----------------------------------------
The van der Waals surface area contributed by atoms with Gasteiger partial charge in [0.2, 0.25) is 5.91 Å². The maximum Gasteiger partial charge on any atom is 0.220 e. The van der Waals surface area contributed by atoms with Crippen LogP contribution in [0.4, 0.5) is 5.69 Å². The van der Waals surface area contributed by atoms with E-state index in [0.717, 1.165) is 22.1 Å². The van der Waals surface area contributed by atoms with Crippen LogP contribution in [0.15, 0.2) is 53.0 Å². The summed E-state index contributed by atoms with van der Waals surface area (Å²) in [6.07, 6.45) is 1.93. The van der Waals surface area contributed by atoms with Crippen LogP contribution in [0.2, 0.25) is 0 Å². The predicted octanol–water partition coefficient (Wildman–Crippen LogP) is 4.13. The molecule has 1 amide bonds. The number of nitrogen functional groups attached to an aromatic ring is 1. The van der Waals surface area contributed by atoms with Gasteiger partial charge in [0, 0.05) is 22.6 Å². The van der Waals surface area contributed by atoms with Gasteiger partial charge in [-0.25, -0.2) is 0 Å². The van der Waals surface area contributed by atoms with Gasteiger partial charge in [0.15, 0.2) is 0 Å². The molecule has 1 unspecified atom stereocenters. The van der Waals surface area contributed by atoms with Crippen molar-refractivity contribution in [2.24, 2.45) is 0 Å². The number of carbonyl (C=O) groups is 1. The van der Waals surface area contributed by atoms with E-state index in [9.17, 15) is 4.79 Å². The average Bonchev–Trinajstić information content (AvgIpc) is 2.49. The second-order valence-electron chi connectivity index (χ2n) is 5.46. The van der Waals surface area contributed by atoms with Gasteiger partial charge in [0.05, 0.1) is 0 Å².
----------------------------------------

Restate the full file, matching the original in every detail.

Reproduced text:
The van der Waals surface area contributed by atoms with Gasteiger partial charge in [0.2, 0.25) is 5.91 Å². The maximum Gasteiger partial charge on any atom is 0.220 e. The van der Waals surface area contributed by atoms with Crippen LogP contribution in [0.4, 0.5) is 5.69 Å². The van der Waals surface area contributed by atoms with E-state index in [0.717, 1.165) is 22.1 Å². The van der Waals surface area contributed by atoms with Crippen LogP contribution in [0.15, 0.2) is 53.0 Å². The summed E-state index contributed by atoms with van der Waals surface area (Å²) in [6.07, 6.45) is 1.93. The van der Waals surface area contributed by atoms with Crippen LogP contribution in [0.2, 0.25) is 0 Å². The predicted octanol–water partition coefficient (Wildman–Crippen LogP) is 4.13. The molecule has 1 amide bonds. The number of nitrogen functional groups attached to an aromatic ring is 1. The van der Waals surface area contributed by atoms with Gasteiger partial charge in [0, 0.05) is 22.6 Å². The van der Waals surface area contributed by atoms with Gasteiger partial charge in [-0.25, -0.2) is 0 Å². The van der Waals surface area contributed by atoms with Gasteiger partial charge in [0.15, 0.2) is 0 Å². The molecule has 1 unspecified atom stereocenters. The van der Waals surface area contributed by atoms with Crippen molar-refractivity contribution in [2.24, 2.45) is 0 Å². The number of carbonyl (C=O) groups is 1. The van der Waals surface area contributed by atoms with E-state index in [9.17, 15) is 4.79 Å². The average Bonchev–Trinajstić information content (AvgIpc) is 2.49. The second-order valence-electron chi connectivity index (χ2n) is 5.46. The van der Waals surface area contributed by atoms with Gasteiger partial charge in [0.05, 0.1) is 0 Å².